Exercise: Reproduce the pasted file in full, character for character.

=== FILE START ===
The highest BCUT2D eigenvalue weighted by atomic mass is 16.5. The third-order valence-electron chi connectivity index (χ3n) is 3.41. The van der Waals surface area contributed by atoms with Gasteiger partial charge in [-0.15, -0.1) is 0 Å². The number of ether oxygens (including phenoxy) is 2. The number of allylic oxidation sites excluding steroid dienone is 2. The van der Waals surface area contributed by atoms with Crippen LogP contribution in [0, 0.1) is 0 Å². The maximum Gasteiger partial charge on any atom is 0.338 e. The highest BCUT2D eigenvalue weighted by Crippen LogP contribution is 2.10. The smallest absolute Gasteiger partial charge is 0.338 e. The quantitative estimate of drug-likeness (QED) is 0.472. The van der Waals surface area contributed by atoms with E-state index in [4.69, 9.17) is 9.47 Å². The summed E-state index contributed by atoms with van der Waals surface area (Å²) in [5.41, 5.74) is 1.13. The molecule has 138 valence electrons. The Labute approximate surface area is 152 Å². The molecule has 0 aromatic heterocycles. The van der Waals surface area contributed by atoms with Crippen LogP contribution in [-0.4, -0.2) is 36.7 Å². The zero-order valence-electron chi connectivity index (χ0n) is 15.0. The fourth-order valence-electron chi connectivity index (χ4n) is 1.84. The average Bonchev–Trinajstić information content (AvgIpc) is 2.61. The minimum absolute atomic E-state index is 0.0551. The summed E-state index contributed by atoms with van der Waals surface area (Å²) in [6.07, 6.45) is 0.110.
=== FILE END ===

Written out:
The highest BCUT2D eigenvalue weighted by atomic mass is 16.5. The third-order valence-electron chi connectivity index (χ3n) is 3.41. The van der Waals surface area contributed by atoms with Gasteiger partial charge in [-0.15, -0.1) is 0 Å². The number of ether oxygens (including phenoxy) is 2. The number of allylic oxidation sites excluding steroid dienone is 2. The van der Waals surface area contributed by atoms with Crippen LogP contribution in [0, 0.1) is 0 Å². The maximum Gasteiger partial charge on any atom is 0.338 e. The highest BCUT2D eigenvalue weighted by Crippen LogP contribution is 2.10. The smallest absolute Gasteiger partial charge is 0.338 e. The quantitative estimate of drug-likeness (QED) is 0.472. The van der Waals surface area contributed by atoms with E-state index in [4.69, 9.17) is 9.47 Å². The summed E-state index contributed by atoms with van der Waals surface area (Å²) in [5.41, 5.74) is 1.13. The molecule has 138 valence electrons. The Labute approximate surface area is 152 Å². The molecule has 0 aromatic heterocycles. The van der Waals surface area contributed by atoms with Crippen LogP contribution in [-0.4, -0.2) is 36.7 Å². The zero-order valence-electron chi connectivity index (χ0n) is 15.0. The fourth-order valence-electron chi connectivity index (χ4n) is 1.84. The average Bonchev–Trinajstić information content (AvgIpc) is 2.61. The minimum absolute atomic E-state index is 0.0551. The summed E-state index contributed by atoms with van der Waals surface area (Å²) in [6.07, 6.45) is 0.110.